}
  }
}

The code begins by taking a shortcut—it uses a foreach statement to select each node in turn for processing. The code continues processing until all of the nodes at a certain level are processed. It's a little hard to wrap your brain around recursion sometimes, but CLR keeps each level separate through use of the stack.

Every call to CheckChildren() begins a new level of processing. Some levels are text nodes that contain the value for a particular element. The code checks for text nodes next and saves this value in the parent node's Tag property. When an element doesn't have a value associated with it, the Tag property remains null. Consequently, it's easy to determine when an element is a leaf node.

The top-level nodes require special processing. Perhaps you want to assign a special icon to the top-level nodes, or simply want to reduce the amount of processing time because you know that the top-level nodes always have children. However, the top-level nodes also require special processing for another reason—they form the nodes to which all other nodes attach in the tree view. Consequently, these nodes don't have any parent nodes, and you must handle them differently.

The code begins by adding the node to the TreeView control, tvNodes. Notice that the code relies on the Add() method and creates a new TreeNode control to fill it. You'll need to create an ImageList control and assign it to the tvNodes' ImageList property to add icons to the various layers. The example uses four icons: parent node closed, parent node open, leaf node closed, and leaf node open. When the top-level node has one or more children, the code calls CheckChildren() recursively. Otherwise, it ends processing for the current node and moves on to the next node.

Nodes that appear at the second level or greater might not have any children. When a child node doesn't have children, the code adds the child node to the list by using the leaf node icons. Notice also that the code adds the node to the parent, not to tvNodes. This technique ensures that you don't have to track which level the code is at because you never work directly with tvNodes unless you're adding a top-level node.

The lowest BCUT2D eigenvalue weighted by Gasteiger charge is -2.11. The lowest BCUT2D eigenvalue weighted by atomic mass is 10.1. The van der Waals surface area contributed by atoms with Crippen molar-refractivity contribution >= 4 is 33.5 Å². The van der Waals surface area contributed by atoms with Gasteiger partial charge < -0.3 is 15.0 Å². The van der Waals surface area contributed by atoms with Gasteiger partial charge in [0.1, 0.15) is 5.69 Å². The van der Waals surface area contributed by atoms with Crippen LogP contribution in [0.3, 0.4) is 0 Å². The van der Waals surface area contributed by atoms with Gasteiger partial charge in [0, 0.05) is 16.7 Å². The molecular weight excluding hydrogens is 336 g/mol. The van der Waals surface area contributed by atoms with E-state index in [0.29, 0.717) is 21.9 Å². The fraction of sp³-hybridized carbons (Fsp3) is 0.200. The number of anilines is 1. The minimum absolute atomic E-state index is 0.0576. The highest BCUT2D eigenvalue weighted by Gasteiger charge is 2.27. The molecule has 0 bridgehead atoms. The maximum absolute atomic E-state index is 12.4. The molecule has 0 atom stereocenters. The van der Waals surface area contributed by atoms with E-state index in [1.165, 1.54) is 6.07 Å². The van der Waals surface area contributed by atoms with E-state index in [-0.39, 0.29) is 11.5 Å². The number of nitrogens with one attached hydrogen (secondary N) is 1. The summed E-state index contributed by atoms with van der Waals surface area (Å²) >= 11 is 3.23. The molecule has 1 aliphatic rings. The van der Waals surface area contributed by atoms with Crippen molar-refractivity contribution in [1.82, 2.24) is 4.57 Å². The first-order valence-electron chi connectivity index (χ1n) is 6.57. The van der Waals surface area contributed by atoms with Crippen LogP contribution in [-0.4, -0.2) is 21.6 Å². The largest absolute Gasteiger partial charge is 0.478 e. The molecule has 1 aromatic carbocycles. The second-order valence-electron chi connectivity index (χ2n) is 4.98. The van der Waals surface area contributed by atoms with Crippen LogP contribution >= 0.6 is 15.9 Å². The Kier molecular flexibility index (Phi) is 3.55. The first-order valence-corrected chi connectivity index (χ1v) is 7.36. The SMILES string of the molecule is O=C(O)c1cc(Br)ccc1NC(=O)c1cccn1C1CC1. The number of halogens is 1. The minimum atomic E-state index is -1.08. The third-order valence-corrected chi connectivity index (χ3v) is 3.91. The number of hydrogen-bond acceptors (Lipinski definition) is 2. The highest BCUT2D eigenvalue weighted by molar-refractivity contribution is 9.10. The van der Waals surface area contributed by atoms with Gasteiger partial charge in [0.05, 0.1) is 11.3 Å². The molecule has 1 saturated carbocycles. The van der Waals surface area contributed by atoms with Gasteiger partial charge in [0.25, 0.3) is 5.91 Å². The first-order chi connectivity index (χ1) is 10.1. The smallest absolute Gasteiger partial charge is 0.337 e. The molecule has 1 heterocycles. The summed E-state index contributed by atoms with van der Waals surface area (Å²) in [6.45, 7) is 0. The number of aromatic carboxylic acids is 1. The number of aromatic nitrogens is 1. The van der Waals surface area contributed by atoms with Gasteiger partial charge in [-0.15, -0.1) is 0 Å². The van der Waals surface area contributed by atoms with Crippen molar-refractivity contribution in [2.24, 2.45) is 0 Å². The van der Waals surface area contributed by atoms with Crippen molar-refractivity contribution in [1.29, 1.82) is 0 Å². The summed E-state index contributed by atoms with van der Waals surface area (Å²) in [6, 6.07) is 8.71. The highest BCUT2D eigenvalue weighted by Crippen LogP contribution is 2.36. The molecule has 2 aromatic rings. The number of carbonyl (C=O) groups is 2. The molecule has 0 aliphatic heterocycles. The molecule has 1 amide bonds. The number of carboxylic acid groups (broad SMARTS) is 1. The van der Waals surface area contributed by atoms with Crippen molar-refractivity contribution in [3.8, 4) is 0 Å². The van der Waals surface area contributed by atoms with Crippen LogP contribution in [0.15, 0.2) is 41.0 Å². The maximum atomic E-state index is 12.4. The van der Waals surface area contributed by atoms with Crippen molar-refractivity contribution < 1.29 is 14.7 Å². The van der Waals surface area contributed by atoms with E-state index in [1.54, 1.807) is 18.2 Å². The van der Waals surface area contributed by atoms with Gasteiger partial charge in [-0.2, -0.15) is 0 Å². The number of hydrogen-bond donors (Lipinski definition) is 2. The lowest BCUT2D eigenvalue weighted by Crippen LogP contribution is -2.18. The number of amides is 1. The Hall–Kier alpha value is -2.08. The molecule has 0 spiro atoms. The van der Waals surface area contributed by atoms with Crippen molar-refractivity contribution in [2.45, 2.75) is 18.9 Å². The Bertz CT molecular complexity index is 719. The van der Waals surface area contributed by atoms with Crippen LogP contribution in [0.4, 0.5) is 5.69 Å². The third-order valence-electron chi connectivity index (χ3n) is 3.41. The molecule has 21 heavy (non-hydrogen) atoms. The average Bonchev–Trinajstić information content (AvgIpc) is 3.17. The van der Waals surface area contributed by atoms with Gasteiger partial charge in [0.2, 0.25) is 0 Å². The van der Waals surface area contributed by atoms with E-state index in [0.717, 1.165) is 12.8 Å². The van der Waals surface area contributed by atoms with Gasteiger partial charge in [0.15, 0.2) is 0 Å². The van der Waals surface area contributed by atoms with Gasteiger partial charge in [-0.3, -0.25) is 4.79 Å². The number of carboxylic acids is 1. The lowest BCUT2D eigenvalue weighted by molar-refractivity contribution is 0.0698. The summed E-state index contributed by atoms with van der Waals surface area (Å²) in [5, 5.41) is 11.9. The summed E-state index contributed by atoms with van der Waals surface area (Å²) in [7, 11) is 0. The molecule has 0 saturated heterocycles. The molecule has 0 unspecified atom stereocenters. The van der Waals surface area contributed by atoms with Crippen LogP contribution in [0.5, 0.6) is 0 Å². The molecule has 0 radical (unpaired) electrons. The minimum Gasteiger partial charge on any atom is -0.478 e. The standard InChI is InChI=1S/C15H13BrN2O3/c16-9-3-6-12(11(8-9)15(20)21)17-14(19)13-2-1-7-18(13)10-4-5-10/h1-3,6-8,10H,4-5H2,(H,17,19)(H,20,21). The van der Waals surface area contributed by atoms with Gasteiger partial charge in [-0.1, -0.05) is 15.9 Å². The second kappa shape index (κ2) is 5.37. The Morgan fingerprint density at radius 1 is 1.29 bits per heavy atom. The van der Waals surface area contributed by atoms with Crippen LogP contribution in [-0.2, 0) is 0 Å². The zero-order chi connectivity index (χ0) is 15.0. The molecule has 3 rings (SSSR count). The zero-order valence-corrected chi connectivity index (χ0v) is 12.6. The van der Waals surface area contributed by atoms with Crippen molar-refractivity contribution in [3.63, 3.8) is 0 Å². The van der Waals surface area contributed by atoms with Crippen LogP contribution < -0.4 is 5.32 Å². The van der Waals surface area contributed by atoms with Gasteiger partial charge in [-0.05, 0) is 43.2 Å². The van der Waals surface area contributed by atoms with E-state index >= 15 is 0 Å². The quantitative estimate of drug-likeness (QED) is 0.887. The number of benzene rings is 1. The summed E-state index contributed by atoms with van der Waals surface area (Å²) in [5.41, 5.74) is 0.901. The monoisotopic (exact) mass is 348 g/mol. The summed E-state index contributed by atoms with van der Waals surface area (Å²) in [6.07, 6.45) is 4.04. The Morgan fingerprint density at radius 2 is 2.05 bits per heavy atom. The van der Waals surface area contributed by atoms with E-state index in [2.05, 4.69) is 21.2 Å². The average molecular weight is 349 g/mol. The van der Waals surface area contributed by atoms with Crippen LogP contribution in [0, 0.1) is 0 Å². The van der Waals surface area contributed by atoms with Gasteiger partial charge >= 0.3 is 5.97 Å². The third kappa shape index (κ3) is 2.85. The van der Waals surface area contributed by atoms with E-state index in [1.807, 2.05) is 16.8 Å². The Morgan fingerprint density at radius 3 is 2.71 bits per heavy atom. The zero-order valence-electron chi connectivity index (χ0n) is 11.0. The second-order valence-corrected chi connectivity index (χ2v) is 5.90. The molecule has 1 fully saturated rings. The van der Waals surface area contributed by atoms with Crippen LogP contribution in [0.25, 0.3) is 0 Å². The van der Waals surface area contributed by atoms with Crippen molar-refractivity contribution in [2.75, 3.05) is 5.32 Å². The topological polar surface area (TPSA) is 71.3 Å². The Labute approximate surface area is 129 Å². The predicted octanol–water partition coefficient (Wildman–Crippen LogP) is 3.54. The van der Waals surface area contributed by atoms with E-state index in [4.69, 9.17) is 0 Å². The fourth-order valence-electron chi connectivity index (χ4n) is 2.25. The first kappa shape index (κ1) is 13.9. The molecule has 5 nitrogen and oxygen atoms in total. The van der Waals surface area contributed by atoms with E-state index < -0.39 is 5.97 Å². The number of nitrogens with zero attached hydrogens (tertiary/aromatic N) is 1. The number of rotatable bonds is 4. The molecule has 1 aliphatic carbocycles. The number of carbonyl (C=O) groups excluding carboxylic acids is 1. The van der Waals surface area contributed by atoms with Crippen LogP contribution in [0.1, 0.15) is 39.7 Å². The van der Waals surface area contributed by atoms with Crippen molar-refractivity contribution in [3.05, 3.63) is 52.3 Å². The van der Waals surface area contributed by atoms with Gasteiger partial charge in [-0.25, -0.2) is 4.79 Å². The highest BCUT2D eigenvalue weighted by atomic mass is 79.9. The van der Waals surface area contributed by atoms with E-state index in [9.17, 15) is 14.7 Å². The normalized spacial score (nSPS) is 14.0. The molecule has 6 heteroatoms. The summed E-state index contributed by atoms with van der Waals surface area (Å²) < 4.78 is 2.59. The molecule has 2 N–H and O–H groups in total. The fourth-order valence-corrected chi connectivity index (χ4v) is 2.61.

A child node with children receives the parent node icons. Note that CLR treats a child node with a value as a node that has children—the only difference is that the child is a text node, not an element. Consequently, when you want the code to use a leaf node icon for all children that don't have other elements as children, you need to peek at the next level to see what kind of children the node contains. As with a parent node, the code makes a recursive call to CheckChildren() to continue processing the node levels.

  • + Share This
  • 🔖 Save To Your Account

InformIT Promotional Mailings & Special Offers

I would like to receive exclusive offers and hear about products from InformIT and its family of brands. I can unsubscribe at any time.

Overview


Pearson Education, Inc., 221 River Street, Hoboken, New Jersey 07030, (Pearson) presents this site to provide information about products and services that can be purchased through this site.

This privacy notice provides an overview of our commitment to privacy and describes how we collect, protect, use and share personal information collected through this site. Please note that other Pearson websites and online products and services have their own separate privacy policies.

Collection and Use of Information


To conduct business and deliver products and services, Pearson collects and uses personal information in several ways in connection with this site, including:

Questions and Inquiries

For inquiries and questions, we collect the inquiry or question, together with name, contact details (email address, phone number and mailing address) and any other additional information voluntarily submitted to us through a Contact Us form or an email. We use this information to address the inquiry and respond to the question.

Online Store

For orders and purchases placed through our online store on this site, we collect order details, name, institution name and address (if applicable), email address, phone number, shipping and billing addresses, credit/debit card information, shipping options and any instructions. We use this information to complete transactions, fulfill orders, communicate with individuals placing orders or visiting the online store, and for related purposes.